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Fresh Out of School: 6 Ways to Jumpstart your Career

Fresh Out of School: 6 Ways to Jumpstart your Career

Being fresh out of school and unemployed is one of the toughest times in one’s life. As if having to deal with student loans was not enough, the graduates also have to start fighting for a job. And the thing that could make this even harder is having the wrong diploma. For this same reason many students research the job market before choosing a major, a staggering 82% of them, in fact.

Moreover, many students are encouraged to go for a STEM degree, believing that this will make it easier for them to find a job, according to the Accenture Strategy 2015 US College Graduate Employment Study. It seems as though the newer generations are thinking in a practical and long-term way, because many of them could end up jobless if not careful.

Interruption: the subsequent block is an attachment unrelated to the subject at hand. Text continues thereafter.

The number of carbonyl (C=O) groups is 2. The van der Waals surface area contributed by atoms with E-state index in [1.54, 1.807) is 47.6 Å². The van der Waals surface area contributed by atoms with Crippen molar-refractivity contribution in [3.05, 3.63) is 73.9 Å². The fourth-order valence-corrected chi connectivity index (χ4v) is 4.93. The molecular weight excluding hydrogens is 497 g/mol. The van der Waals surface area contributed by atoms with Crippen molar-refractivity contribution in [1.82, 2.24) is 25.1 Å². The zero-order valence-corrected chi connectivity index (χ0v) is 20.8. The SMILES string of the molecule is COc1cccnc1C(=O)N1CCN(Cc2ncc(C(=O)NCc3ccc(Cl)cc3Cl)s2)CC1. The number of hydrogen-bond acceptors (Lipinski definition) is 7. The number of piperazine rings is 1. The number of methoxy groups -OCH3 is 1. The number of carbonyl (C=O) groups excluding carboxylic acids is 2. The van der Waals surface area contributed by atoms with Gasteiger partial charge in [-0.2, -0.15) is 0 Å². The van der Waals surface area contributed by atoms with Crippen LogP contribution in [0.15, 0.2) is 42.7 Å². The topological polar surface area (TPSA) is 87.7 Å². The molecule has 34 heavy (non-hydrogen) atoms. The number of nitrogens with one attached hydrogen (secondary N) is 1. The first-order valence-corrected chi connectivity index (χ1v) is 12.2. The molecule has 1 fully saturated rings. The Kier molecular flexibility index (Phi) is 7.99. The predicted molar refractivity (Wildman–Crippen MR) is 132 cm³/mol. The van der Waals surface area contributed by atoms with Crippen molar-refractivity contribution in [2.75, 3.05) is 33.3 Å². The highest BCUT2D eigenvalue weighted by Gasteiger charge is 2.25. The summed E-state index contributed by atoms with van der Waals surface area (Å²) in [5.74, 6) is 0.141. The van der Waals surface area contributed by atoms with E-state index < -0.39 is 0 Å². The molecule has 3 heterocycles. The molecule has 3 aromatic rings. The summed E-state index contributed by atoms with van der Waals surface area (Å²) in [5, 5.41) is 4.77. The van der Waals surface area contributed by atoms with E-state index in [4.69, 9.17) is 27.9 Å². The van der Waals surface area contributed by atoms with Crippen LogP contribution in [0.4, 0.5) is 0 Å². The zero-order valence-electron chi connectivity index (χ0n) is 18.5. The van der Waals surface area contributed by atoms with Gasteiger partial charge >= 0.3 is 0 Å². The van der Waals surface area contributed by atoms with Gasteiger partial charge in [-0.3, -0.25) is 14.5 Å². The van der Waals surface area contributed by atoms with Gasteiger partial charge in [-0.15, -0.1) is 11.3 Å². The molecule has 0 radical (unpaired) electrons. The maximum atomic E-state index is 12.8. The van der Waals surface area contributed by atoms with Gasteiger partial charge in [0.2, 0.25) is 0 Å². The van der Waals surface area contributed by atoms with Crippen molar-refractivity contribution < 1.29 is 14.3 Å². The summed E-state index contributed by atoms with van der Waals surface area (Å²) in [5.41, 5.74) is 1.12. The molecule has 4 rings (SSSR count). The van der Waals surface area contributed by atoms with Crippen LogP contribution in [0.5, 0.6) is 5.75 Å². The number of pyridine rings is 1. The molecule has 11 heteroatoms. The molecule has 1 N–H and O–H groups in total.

Unfortunately, this is the cruel reality, but with a little bit of hard work, willingness to push on, and some creativity, these young 20-somethings could find employment sooner than they expect. Here are a few strategies that could help recent graduates jumpstart their careers.

1. Set up a LinkedIn account and mind your manners on other social media websites

The first thing you should do, if you want a job, is make a quality resume. It should serve as an effective selling pitch for your skills, education, and experience. When an employer looks at it, they should want to call you based only on that piece of paper. However, as well as having the physical resume, you should make an online one by setting up a LinkedIn account.

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Be wary, as this is a strictly professional platform. People use it to find employment, recruiters use it to find employees and serious entrepreneurs use it to make business connections. It is a great way to connect and build a strong professional network you could use in the future. Nevertheless, before setting up, learn all about the rules and the best way to make your profile effective. (For example, by using the right keywords or writing a great summary that stands out.)